Wreck-It Ralph earns a high score for giving video games the Roger Rabbit treatment.
Disney gets an early power-up on the holiday season with this disarmingly smart and witty popcorn flick; Wreck-It Ralph is exactly the kind of hip and inventive movie Pixar used to make before running low on gas with Cars 2 and wimping out with Brave. It’s alright, Pixar; John Lasseter serves as Ralph’s executive producer.
Who Framed Roger Rabbit, released 24 years ago by Disney’s Touchstone shingle, featured a world in which new cartoon characters got the starring roles while loads of already famous animated characters, Yosemite Sam and Betty Boop among them, from a number of animation studios were given cameo roles. It was a hoot to see those classic cartoon characters come together.
The same can be said of Wreck-It Ralph. Swap out cartoon characters for video game stars and the vibe is very much the same. “Real” video game stars such as Sonic and Pac-Man make cameo appearances in support of the movie’s stars, Fix-It Felix and Wreck-It Ralph. They’re legendary characters in this movie’s gaming universe, and their game is celebrating its 30th anniversary.
There are quite a few familiar faces filling the frames of Wreck-It Ralph, including characters from Street Fighter, Dig Dug, Tapper, and Metal Gear Solid, but the guy getting the most cameo time is a former gaming superstar who’s hit hard times, none other than the jibberish-speaking Q*bert. As far as cameos go, it doesn’t get much better than that.
So here’s the story: Wreck-It Ralph (John C. Reilly, Chicago), a lumbering gargantuan who’s 9-feet tall and pushing well past 600 pounds while carrying a profile eerily similar to Donkey Kong, is sick of being the bad guy. He goes around destroying buildings while the hero, Fix-It Felix (Jack McBrayer, TV’s 30 Rock), ascends buildings and rights all of Ralph’s wrongs.
It’s not enough that Ralph is demonized during game play. It continues long after the game’s over and the arcade’s closed. Poor Ralph doesn’t even get invited to the 30th anniversary party being held in Felix’s posh penthouse apartment.
Ralph is driven to do the unthinkable: He goes turbo. In gaming parlance, that means he jumps over to a totally unrelated video game. Ralph’s hope is to earn a medal so he can return to Fix-It Felix territory and be welcomed back as a hero. Alas, such a move is mighty darn dangerous. If you die while playing in someone else’s game it’s “game over” permanently. No re-ups, no extra lives. It’s finitoville. This is where Wreck-It Ralph manages to add in some video game environmental rules that ascend to a level of effectiveness that both Tron movies failed to achieve.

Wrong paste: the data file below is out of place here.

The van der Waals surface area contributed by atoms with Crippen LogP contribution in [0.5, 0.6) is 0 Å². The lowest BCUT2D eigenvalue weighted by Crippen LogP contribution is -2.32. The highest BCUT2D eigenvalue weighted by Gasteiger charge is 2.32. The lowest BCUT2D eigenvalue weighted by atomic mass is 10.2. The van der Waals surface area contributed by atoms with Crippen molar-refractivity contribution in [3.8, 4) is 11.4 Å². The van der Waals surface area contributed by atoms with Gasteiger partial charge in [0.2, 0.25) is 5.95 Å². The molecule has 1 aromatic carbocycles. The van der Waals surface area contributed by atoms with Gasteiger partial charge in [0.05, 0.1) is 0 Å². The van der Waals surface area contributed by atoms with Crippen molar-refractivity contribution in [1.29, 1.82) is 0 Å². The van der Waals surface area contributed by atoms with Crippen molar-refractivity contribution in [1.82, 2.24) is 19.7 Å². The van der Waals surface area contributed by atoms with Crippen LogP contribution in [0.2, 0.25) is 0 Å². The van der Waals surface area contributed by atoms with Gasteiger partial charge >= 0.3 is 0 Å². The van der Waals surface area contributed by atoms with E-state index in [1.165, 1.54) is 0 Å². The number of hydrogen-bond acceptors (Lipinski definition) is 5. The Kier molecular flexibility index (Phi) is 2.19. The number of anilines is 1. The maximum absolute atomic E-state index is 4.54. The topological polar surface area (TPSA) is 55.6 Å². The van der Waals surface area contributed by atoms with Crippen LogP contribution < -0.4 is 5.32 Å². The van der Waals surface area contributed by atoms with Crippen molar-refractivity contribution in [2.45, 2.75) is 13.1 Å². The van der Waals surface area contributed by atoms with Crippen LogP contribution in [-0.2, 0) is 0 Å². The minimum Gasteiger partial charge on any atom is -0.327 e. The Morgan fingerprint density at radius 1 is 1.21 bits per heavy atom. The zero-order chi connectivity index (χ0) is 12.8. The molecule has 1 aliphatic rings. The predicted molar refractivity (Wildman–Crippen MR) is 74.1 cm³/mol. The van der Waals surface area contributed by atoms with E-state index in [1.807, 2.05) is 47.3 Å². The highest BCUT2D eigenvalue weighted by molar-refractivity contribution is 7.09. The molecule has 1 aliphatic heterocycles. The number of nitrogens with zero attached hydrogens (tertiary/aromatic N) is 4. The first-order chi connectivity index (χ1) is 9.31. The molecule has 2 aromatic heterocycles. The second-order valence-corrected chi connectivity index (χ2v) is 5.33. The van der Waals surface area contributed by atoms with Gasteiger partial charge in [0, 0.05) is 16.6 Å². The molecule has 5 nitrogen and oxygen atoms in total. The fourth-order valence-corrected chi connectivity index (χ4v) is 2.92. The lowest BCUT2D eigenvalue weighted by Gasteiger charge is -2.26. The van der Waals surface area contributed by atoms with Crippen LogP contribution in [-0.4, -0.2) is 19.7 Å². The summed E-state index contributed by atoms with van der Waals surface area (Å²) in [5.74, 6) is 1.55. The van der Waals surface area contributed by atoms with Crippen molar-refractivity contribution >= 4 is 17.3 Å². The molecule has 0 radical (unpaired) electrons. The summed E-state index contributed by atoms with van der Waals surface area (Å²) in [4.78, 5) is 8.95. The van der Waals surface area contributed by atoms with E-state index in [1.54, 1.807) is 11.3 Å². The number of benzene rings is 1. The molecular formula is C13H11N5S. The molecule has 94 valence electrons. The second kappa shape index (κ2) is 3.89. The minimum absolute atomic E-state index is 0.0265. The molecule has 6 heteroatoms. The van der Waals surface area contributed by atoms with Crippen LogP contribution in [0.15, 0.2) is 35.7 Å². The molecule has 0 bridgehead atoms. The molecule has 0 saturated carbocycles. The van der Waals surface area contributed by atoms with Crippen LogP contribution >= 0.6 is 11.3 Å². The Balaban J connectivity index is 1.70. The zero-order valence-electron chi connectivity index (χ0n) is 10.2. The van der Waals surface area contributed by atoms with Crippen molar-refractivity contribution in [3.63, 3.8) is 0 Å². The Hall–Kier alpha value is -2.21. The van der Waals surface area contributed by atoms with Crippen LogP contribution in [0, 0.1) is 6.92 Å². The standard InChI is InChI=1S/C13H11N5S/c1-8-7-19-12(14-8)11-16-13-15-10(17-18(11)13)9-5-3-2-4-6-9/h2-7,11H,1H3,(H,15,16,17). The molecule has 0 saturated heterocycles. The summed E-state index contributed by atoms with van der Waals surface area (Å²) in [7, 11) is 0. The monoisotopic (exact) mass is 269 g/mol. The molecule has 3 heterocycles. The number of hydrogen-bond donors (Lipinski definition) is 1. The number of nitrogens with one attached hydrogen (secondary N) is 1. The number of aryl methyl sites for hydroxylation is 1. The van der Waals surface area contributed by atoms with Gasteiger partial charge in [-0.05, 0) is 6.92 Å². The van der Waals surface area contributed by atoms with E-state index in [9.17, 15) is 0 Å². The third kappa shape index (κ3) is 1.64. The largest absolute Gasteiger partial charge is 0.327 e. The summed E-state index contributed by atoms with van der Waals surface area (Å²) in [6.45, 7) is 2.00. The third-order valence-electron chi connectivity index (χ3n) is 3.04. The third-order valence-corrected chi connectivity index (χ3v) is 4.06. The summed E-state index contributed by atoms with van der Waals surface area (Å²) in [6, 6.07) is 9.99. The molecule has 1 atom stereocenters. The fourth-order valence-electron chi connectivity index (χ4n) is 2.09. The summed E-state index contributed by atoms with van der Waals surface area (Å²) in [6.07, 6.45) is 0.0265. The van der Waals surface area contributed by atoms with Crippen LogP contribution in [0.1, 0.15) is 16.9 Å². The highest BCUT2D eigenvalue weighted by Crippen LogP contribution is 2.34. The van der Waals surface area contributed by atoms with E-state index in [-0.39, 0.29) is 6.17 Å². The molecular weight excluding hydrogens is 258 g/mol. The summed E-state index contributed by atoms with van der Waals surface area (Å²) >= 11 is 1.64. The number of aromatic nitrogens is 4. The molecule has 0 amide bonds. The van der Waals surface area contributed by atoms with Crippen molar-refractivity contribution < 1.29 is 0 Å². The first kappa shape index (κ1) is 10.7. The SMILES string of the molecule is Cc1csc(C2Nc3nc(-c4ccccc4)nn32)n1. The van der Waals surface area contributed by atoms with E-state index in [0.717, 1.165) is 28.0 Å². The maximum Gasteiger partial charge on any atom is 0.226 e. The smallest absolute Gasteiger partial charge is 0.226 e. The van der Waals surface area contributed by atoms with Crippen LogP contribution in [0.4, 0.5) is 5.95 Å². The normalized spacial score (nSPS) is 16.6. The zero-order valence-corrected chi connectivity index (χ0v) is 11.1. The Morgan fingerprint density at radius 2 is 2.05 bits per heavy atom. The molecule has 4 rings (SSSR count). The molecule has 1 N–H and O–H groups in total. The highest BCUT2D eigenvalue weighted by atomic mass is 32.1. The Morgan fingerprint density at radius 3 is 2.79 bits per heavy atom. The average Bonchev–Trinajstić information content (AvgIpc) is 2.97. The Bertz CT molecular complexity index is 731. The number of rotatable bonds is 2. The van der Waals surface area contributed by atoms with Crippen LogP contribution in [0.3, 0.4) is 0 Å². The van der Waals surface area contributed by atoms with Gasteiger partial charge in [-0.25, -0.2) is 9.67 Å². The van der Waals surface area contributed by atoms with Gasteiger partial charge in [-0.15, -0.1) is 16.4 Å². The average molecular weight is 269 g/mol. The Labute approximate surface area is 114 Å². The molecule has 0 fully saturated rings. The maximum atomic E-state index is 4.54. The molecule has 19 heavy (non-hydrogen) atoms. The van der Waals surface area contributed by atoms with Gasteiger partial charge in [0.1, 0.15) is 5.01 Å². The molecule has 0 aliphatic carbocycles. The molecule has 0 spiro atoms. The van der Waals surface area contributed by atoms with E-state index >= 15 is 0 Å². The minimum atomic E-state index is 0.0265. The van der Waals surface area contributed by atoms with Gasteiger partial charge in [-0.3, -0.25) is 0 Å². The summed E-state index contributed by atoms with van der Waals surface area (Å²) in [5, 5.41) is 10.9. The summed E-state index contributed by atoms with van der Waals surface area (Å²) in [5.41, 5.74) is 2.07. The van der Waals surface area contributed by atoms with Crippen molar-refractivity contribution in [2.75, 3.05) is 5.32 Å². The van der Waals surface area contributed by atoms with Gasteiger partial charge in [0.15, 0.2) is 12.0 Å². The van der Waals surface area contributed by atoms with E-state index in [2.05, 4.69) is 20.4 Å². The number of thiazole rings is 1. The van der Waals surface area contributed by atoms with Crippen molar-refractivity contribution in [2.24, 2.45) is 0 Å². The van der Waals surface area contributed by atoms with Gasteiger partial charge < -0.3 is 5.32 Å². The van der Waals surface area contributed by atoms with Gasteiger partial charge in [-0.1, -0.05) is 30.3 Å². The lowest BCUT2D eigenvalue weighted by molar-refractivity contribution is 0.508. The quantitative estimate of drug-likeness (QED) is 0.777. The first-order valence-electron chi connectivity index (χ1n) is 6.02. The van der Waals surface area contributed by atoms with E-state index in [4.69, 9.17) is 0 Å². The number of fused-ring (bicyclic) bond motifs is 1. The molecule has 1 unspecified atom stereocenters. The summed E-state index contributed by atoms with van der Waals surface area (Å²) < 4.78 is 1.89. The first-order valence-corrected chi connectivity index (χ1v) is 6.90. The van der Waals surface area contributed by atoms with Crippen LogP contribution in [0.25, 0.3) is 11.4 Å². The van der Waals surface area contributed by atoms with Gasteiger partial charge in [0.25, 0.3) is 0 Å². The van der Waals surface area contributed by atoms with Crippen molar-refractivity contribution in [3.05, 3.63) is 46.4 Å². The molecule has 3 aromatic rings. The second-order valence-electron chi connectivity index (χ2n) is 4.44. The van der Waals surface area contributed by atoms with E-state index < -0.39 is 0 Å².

Within this visually lush and multi-dimensional environment is a whole world of video gaming concepts (including the shoot-em-up heads-up display) fancifully brought to life in a 3D presentation that – believe it or not – is actually worth seeing in 3D.
It’s not enough for Wreck-It Ralph to merely mine the video game landscape. Thanks to a sugar-shock inducing Candy Land-type of racing confection called Sugar Rush, a whole bonus level of material is plumbed. That would be confectionery itself; the door to left field is burst wide open and in come the Oreo guards; the explosive combo of Mentos mints and soda; and a police duo named Dunkin and Winchell. Ooops. Make that Duncan and Wynchel. These cops don’t eat donuts, they are donuts.
The non-stop eye candy will no doubt please the wee youngest as well as older crowds; there’s also plenty of dialogue that will sound funny to children and will be appreciated as sharp, snappy repartee by adults. Characters rattle off lines like “Milk my duds” and make reference to “Children of the Candy Corn” and a “candy-coated Heart of Darkness.” Between the visuals and the one-liners, there’s plenty of replay value in this movie.
And then there’s that whole Hero’s Duty scenario. That’s where Ralph seeks out his medal; it’s a totally different world from the kid-friendly confines of Fix-It Felix. This is more along the lines of a “Rated M” sci-fi first-person-shooter in which aliens threaten to take over the entire universe and then some. The forces of freedom are led by a tough-talkin’ military chick named Sergeant Calhoun (Jane Lynch, Glee).
On the one hand, Sergeant Calhoun has endured “the most tragic back story ever,” her husband-to-be was killed at the altar during a vicious alien attack. On the other hand, wee little Vanellope (Sarah Silverman, The School of Rock), an uber-precocious sprite derided by her peers as nothing more than a gaming glitch, mocks the ultra-violent world of Hero’s Duty by riffing on the whole “doody” play on words. Yeah, it’s toilet humor. But at least it’s done in a relatively cute and funny way rather than being pure potty mouth.